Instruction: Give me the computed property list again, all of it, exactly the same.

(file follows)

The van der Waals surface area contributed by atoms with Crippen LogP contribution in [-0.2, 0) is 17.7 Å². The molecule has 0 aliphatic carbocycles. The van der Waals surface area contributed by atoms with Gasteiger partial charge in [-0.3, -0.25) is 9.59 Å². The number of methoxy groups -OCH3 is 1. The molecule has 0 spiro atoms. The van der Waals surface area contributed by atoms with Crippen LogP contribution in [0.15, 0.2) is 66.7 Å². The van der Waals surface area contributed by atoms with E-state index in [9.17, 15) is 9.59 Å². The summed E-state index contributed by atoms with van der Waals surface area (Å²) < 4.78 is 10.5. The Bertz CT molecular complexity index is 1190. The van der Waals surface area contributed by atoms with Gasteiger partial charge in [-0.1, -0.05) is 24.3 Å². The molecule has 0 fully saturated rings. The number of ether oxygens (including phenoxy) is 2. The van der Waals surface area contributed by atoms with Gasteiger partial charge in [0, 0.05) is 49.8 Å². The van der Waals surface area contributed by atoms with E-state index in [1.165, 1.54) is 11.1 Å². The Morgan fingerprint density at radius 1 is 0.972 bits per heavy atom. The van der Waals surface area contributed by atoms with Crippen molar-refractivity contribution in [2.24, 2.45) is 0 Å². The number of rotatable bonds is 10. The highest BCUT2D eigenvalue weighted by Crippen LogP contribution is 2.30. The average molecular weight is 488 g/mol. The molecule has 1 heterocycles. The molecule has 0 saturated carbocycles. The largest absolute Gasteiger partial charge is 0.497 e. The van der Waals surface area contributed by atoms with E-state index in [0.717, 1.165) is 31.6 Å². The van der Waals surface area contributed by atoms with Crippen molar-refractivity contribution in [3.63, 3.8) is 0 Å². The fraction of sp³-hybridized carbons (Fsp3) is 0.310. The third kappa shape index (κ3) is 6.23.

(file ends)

The van der Waals surface area contributed by atoms with Crippen LogP contribution in [-0.2, 0) is 17.7 Å². The molecule has 0 aliphatic carbocycles. The van der Waals surface area contributed by atoms with Gasteiger partial charge in [-0.3, -0.25) is 9.59 Å². The number of methoxy groups -OCH3 is 1. The molecule has 0 spiro atoms. The van der Waals surface area contributed by atoms with Crippen LogP contribution in [0.15, 0.2) is 66.7 Å². The van der Waals surface area contributed by atoms with E-state index in [9.17, 15) is 9.59 Å². The summed E-state index contributed by atoms with van der Waals surface area (Å²) < 4.78 is 10.5. The Bertz CT molecular complexity index is 1190. The van der Waals surface area contributed by atoms with Gasteiger partial charge in [-0.1, -0.05) is 24.3 Å². The molecule has 0 fully saturated rings. The number of ether oxygens (including phenoxy) is 2. The van der Waals surface area contributed by atoms with Gasteiger partial charge in [0, 0.05) is 49.8 Å². The van der Waals surface area contributed by atoms with E-state index in [1.165, 1.54) is 11.1 Å². The Morgan fingerprint density at radius 1 is 0.972 bits per heavy atom. The van der Waals surface area contributed by atoms with Crippen molar-refractivity contribution in [2.24, 2.45) is 0 Å². The number of rotatable bonds is 10. The highest BCUT2D eigenvalue weighted by Crippen LogP contribution is 2.30. The average molecular weight is 488 g/mol. The molecule has 1 heterocycles. The molecule has 0 saturated carbocycles. The largest absolute Gasteiger partial charge is 0.497 e. The van der Waals surface area contributed by atoms with E-state index in [0.717, 1.165) is 31.6 Å². The van der Waals surface area contributed by atoms with Crippen molar-refractivity contribution in [3.63, 3.8) is 0 Å². The fraction of sp³-hybridized carbons (Fsp3) is 0.310. The third kappa shape index (κ3) is 6.23.